A more developed articulation of the possible generative significance of the crocus takes place in Woolf’s essay on the author’s relation to their readers, “The Patron and the Crocus,” first published in April of 1924 and subsequently collected in the Common Reader. Woolf begins by identifying the writer’s initial motivation to create as having been being “moved by the sight of the first crocus in Kensington Gardens” (E4 213). Very quickly, however, the flower evolves from being a mere sample inspiration into being a kind of meme for all creative activity. It is not enough, she maintains, to “think only of your crocus,” you must find a way to communicate your feelings about it: “The crocus is an imperfect crocus until is has been shared” (E4 213). Talking about writers such as Henry James who remain aloof from their public, she begins to use the crocus as a metaphor for the author’s creative product: “Their crocuses, in consequence, are tortured plants, beautiful and bright, but with something wry-necked about them” (213). When she introduces the demands that the Press makes on the fledgling author, the crocus becomes a mere commodity: “Twenty pounds down for your crocus in precisely fifteen hundred words” (213). Instead she recommends that the writer try to find a patron who can “make us feel that a single crocus, if it be a real crocus, is enough for him” (E4 215). 
Around the same time that Woolf was writing “The Patron and the Crocus” she was also drafting the dramatic appearance of the single most memorable crocus in her oeuvre: the “match burning in a crocus” scene of Sapphic longing in Mrs. Dalloway. Upstairs in her attic retreat, Clarissa meditates on her heterosexual failures and contemplates her occasional flashes of attraction to women, described in terms of an orgasmic kindling:
It was a sudden revelation, a tinge like a blush which one tried to check and then, as it spread, one yielded to its expansion, and rushed to the farthest verge and there quivered and felt the world come closer, swollen with some astonishing significance, some pressure of rapture, which split its thin skin and gushed and poured with an extraordinary alleviation over the cracks and sores! Then, for that moment, she had seen an illumination; a match burning in a crocus; an inner meaning almost expressed. (MD 31)
Although the connection is not made explicit, many critics link this description to Clarissa’s memory a few pages later of “the most exquisite moment of her whole life” when Sally “stopped, picked a flower; kissed her on the lips” (MD 35). Totally disoriented, Clarissa feels she has been given a gift: “ A present, wrapped up . . . a diamond, something infinitely precious” whose radiance burns through to provide “the revelation, the religious feeling" (MD 35).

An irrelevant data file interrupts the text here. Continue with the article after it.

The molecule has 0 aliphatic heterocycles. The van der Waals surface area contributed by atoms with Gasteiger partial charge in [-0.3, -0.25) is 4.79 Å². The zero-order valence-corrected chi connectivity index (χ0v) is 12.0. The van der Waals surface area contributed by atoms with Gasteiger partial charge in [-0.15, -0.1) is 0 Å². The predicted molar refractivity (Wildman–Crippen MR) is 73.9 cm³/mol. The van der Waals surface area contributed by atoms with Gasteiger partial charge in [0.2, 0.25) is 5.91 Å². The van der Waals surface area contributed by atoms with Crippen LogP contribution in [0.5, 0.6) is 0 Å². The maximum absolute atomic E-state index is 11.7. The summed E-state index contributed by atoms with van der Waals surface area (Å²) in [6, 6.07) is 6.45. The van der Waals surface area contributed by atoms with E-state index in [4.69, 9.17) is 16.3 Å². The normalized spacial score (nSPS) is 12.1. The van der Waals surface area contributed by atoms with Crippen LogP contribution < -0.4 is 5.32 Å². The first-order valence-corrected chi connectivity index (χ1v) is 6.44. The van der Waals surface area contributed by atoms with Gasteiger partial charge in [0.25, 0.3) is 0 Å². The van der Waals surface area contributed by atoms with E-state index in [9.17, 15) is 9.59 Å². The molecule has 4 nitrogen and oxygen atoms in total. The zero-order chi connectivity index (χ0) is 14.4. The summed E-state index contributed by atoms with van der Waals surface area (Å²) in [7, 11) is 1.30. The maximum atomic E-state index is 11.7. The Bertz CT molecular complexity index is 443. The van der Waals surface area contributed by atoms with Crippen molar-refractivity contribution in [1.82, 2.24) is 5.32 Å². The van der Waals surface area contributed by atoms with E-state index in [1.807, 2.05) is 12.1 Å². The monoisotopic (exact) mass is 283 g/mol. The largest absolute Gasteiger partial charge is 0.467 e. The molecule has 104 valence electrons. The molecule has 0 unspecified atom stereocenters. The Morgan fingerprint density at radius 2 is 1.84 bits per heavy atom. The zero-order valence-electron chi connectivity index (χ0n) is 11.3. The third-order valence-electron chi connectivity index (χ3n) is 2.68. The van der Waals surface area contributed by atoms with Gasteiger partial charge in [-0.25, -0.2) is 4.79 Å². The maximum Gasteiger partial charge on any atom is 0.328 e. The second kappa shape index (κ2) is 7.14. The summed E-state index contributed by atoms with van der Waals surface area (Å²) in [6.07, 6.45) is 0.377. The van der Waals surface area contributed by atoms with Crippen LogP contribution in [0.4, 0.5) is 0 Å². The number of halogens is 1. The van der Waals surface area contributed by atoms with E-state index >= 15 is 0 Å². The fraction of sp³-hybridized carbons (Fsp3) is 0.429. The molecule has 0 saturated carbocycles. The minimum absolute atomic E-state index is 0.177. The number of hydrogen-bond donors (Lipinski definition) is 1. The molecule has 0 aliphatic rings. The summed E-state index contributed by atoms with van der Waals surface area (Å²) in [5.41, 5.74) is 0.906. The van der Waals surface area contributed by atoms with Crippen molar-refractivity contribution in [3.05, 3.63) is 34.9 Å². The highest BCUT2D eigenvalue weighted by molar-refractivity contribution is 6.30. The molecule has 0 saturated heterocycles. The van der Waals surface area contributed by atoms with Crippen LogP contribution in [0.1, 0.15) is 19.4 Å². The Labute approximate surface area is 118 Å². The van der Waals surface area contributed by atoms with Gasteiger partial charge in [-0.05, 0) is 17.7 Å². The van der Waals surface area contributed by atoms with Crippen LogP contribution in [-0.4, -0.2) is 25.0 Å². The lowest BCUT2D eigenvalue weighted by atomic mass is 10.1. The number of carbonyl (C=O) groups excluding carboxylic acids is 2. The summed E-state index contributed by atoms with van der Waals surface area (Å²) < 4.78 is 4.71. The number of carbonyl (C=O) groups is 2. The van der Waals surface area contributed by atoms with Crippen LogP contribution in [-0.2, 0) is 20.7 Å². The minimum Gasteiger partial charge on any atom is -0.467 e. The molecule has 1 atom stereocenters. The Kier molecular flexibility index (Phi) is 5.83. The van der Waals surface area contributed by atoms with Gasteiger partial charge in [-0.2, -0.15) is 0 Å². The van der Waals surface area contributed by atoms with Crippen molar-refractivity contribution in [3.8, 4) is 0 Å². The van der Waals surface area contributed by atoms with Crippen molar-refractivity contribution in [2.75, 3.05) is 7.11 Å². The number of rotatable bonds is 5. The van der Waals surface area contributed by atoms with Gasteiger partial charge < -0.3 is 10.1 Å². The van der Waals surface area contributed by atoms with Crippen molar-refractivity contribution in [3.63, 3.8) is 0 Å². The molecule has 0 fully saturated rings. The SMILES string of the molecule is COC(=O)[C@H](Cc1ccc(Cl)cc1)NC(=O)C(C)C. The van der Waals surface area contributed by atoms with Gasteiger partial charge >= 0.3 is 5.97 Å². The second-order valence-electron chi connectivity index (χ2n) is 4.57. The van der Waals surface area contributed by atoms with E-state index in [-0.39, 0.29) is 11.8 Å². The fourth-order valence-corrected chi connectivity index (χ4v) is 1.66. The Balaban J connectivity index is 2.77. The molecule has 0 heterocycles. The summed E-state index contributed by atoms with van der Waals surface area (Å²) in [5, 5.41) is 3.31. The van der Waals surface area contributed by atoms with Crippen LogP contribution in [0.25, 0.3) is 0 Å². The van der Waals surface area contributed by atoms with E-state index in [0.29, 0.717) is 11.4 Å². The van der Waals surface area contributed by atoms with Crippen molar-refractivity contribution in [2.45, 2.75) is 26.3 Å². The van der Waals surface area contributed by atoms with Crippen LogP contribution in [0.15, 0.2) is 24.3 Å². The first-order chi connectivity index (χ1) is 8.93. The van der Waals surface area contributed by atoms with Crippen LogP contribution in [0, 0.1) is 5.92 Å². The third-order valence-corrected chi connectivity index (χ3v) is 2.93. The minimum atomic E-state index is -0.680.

The image of the burning flower is a particularly vivid and androgynous evocation of a simultaneously erotic and spiritual moment of being, much discussed in psychoanalytic and lesbian approaches to the novel. Elizabeth Able analyzes it as “an image of active female desire that conflates Freud’s sexual dichotomies. The power of the passage derives in part from the intermeshed male and female imagery, and the interwoven languages of sex and mysticism” (174). Judith Roof comments on the “double masquerade” of the crocus: “The phallic match. . . is cloaked again by the petals of the crocus, a flower with a phallic shape" (102), but she concludes that “A crocus is finally not a phallus-- its petals peel back to reveal something other, a flame rather than a stick, a radiance rather than solid unity” (109).
In her Cambridge edition of Mrs. Dalloway, Anne Fernald suggests that Woolf’s “image of a flame echoes the conclusion of Walter Pater’s The Renaissance (1873): ‘ To burn always with this hard gem-like flame, to maintain this ecstasy, is success in life’”(226). Although this reference reverberates to the diamond and dead star of Woolf’s kisses, another possible literary analogue, more closely aligned with flowers, appears in Tennyson’s “Oenone,” (1829), the story of the wife Paris left behind for Helen of Troy. In the tenth stanza of the dramatic monologue, Oenone describes the arrival of Athena and Aphrodite for the judgment of Paris: “And at their feet the crocus brake like fire.”